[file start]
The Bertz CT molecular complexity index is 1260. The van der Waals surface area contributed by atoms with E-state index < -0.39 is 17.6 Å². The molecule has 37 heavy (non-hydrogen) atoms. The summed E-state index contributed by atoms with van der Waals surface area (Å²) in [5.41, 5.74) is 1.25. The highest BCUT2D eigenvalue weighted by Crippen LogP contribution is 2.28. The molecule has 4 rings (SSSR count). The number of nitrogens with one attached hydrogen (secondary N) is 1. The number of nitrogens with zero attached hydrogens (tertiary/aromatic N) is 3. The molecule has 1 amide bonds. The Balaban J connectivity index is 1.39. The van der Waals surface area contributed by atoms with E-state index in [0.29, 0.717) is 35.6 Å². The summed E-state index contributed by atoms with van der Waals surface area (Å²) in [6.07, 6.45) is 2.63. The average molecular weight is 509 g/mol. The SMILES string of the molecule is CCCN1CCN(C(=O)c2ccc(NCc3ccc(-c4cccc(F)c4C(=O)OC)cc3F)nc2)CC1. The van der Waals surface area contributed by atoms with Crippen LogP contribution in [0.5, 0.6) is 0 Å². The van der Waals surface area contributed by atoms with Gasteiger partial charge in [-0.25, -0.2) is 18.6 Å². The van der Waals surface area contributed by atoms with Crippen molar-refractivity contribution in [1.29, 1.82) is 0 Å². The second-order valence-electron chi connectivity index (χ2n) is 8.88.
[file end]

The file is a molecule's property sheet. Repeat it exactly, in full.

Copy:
The Bertz CT molecular complexity index is 1260. The van der Waals surface area contributed by atoms with E-state index < -0.39 is 17.6 Å². The molecule has 37 heavy (non-hydrogen) atoms. The summed E-state index contributed by atoms with van der Waals surface area (Å²) in [5.41, 5.74) is 1.25. The highest BCUT2D eigenvalue weighted by Crippen LogP contribution is 2.28. The molecule has 4 rings (SSSR count). The number of nitrogens with one attached hydrogen (secondary N) is 1. The number of nitrogens with zero attached hydrogens (tertiary/aromatic N) is 3. The molecule has 1 amide bonds. The Balaban J connectivity index is 1.39. The van der Waals surface area contributed by atoms with E-state index in [0.29, 0.717) is 35.6 Å². The summed E-state index contributed by atoms with van der Waals surface area (Å²) in [6.07, 6.45) is 2.63. The average molecular weight is 509 g/mol. The SMILES string of the molecule is CCCN1CCN(C(=O)c2ccc(NCc3ccc(-c4cccc(F)c4C(=O)OC)cc3F)nc2)CC1. The van der Waals surface area contributed by atoms with Crippen LogP contribution in [0.5, 0.6) is 0 Å². The van der Waals surface area contributed by atoms with Gasteiger partial charge in [-0.25, -0.2) is 18.6 Å². The van der Waals surface area contributed by atoms with Crippen molar-refractivity contribution in [1.29, 1.82) is 0 Å². The second-order valence-electron chi connectivity index (χ2n) is 8.88.